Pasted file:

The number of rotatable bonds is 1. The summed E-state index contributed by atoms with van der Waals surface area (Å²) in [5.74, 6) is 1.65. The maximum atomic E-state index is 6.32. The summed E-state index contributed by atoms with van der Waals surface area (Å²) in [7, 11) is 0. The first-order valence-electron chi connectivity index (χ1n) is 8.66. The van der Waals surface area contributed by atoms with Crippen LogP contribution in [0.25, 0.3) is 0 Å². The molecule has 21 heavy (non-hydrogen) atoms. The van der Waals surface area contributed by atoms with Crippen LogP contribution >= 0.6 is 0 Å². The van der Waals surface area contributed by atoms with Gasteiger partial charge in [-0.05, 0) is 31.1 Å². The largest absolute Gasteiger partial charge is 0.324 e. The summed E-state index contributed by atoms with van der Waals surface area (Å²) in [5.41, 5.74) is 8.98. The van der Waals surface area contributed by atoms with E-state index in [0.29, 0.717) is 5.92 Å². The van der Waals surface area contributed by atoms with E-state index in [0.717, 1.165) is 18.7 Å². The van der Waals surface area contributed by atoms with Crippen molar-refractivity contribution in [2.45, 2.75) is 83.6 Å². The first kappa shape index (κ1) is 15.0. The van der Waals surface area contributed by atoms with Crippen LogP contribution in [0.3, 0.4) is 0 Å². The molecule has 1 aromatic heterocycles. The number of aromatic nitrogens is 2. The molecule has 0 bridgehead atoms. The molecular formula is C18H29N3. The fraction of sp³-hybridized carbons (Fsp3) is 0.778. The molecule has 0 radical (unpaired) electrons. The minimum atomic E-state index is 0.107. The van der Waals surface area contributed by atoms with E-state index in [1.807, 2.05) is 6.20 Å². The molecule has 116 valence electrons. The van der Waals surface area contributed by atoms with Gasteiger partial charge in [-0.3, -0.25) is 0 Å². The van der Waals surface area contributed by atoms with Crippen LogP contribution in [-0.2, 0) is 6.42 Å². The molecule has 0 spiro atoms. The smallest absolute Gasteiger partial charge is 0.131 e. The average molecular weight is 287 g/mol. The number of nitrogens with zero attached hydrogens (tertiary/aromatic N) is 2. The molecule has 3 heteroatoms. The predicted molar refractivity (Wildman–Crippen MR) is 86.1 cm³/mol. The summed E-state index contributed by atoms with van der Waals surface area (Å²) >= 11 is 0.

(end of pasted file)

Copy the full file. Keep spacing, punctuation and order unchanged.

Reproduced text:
The number of rotatable bonds is 1. The summed E-state index contributed by atoms with van der Waals surface area (Å²) in [5.74, 6) is 1.65. The maximum atomic E-state index is 6.32. The summed E-state index contributed by atoms with van der Waals surface area (Å²) in [7, 11) is 0. The first-order valence-electron chi connectivity index (χ1n) is 8.66. The van der Waals surface area contributed by atoms with Crippen LogP contribution in [0.25, 0.3) is 0 Å². The molecule has 21 heavy (non-hydrogen) atoms. The van der Waals surface area contributed by atoms with Crippen LogP contribution >= 0.6 is 0 Å². The van der Waals surface area contributed by atoms with Gasteiger partial charge in [-0.05, 0) is 31.1 Å². The largest absolute Gasteiger partial charge is 0.324 e. The summed E-state index contributed by atoms with van der Waals surface area (Å²) in [5.41, 5.74) is 8.98. The van der Waals surface area contributed by atoms with E-state index in [0.29, 0.717) is 5.92 Å². The van der Waals surface area contributed by atoms with E-state index in [0.717, 1.165) is 18.7 Å². The van der Waals surface area contributed by atoms with Crippen molar-refractivity contribution in [2.45, 2.75) is 83.6 Å². The first kappa shape index (κ1) is 15.0. The van der Waals surface area contributed by atoms with Crippen LogP contribution in [0.3, 0.4) is 0 Å². The molecule has 1 aromatic heterocycles. The number of aromatic nitrogens is 2. The molecule has 0 bridgehead atoms. The molecular formula is C18H29N3. The fraction of sp³-hybridized carbons (Fsp3) is 0.778. The molecule has 0 radical (unpaired) electrons. The minimum atomic E-state index is 0.107. The van der Waals surface area contributed by atoms with E-state index in [1.807, 2.05) is 6.20 Å². The molecule has 116 valence electrons. The van der Waals surface area contributed by atoms with Gasteiger partial charge in [-0.3, -0.25) is 0 Å². The van der Waals surface area contributed by atoms with Crippen LogP contribution in [-0.2, 0) is 6.42 Å². The molecule has 0 spiro atoms. The smallest absolute Gasteiger partial charge is 0.131 e. The average molecular weight is 287 g/mol. The number of nitrogens with zero attached hydrogens (tertiary/aromatic N) is 2. The molecule has 3 heteroatoms. The predicted molar refractivity (Wildman–Crippen MR) is 86.1 cm³/mol. The summed E-state index contributed by atoms with van der Waals surface area (Å²) >= 11 is 0.